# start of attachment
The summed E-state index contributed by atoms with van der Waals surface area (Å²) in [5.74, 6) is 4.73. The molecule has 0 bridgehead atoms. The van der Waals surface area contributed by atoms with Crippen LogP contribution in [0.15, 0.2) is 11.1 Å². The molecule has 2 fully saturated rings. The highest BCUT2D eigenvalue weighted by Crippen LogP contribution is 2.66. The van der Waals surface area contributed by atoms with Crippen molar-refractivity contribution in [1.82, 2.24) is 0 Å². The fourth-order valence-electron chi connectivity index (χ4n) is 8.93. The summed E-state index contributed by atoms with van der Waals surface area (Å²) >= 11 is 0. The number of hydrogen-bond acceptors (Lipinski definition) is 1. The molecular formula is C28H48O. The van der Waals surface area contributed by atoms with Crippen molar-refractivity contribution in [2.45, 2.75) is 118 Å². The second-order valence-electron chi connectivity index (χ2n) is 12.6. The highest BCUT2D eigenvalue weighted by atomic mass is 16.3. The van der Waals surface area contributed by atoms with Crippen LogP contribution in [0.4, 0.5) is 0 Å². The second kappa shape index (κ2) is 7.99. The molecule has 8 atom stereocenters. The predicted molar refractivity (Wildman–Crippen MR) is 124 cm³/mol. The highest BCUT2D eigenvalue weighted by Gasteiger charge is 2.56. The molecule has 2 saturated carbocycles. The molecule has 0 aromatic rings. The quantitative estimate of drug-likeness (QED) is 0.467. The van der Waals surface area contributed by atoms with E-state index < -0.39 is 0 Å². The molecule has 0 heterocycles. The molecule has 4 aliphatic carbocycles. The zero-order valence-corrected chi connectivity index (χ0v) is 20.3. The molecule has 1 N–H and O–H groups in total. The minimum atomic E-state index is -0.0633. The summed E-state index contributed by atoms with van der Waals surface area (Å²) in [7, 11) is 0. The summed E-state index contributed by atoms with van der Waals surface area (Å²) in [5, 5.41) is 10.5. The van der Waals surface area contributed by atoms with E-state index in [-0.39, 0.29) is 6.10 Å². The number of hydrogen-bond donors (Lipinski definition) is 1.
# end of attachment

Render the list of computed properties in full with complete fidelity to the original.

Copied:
The summed E-state index contributed by atoms with van der Waals surface area (Å²) in [5.74, 6) is 4.73. The molecule has 0 bridgehead atoms. The van der Waals surface area contributed by atoms with Crippen LogP contribution in [0.15, 0.2) is 11.1 Å². The molecule has 2 fully saturated rings. The highest BCUT2D eigenvalue weighted by Crippen LogP contribution is 2.66. The van der Waals surface area contributed by atoms with Crippen molar-refractivity contribution in [1.82, 2.24) is 0 Å². The fourth-order valence-electron chi connectivity index (χ4n) is 8.93. The summed E-state index contributed by atoms with van der Waals surface area (Å²) >= 11 is 0. The number of hydrogen-bond acceptors (Lipinski definition) is 1. The molecular formula is C28H48O. The van der Waals surface area contributed by atoms with Crippen molar-refractivity contribution in [2.45, 2.75) is 118 Å². The second-order valence-electron chi connectivity index (χ2n) is 12.6. The highest BCUT2D eigenvalue weighted by atomic mass is 16.3. The van der Waals surface area contributed by atoms with Crippen LogP contribution in [0.4, 0.5) is 0 Å². The second kappa shape index (κ2) is 7.99. The molecule has 8 atom stereocenters. The predicted molar refractivity (Wildman–Crippen MR) is 124 cm³/mol. The highest BCUT2D eigenvalue weighted by Gasteiger charge is 2.56. The molecule has 2 saturated carbocycles. The molecule has 0 aromatic rings. The quantitative estimate of drug-likeness (QED) is 0.467. The van der Waals surface area contributed by atoms with E-state index < -0.39 is 0 Å². The molecule has 0 heterocycles. The molecule has 4 aliphatic carbocycles. The zero-order valence-corrected chi connectivity index (χ0v) is 20.3. The molecule has 1 N–H and O–H groups in total. The minimum atomic E-state index is -0.0633. The summed E-state index contributed by atoms with van der Waals surface area (Å²) in [7, 11) is 0. The summed E-state index contributed by atoms with van der Waals surface area (Å²) in [5, 5.41) is 10.5. The van der Waals surface area contributed by atoms with E-state index in [-0.39, 0.29) is 6.10 Å². The number of hydrogen-bond donors (Lipinski definition) is 1.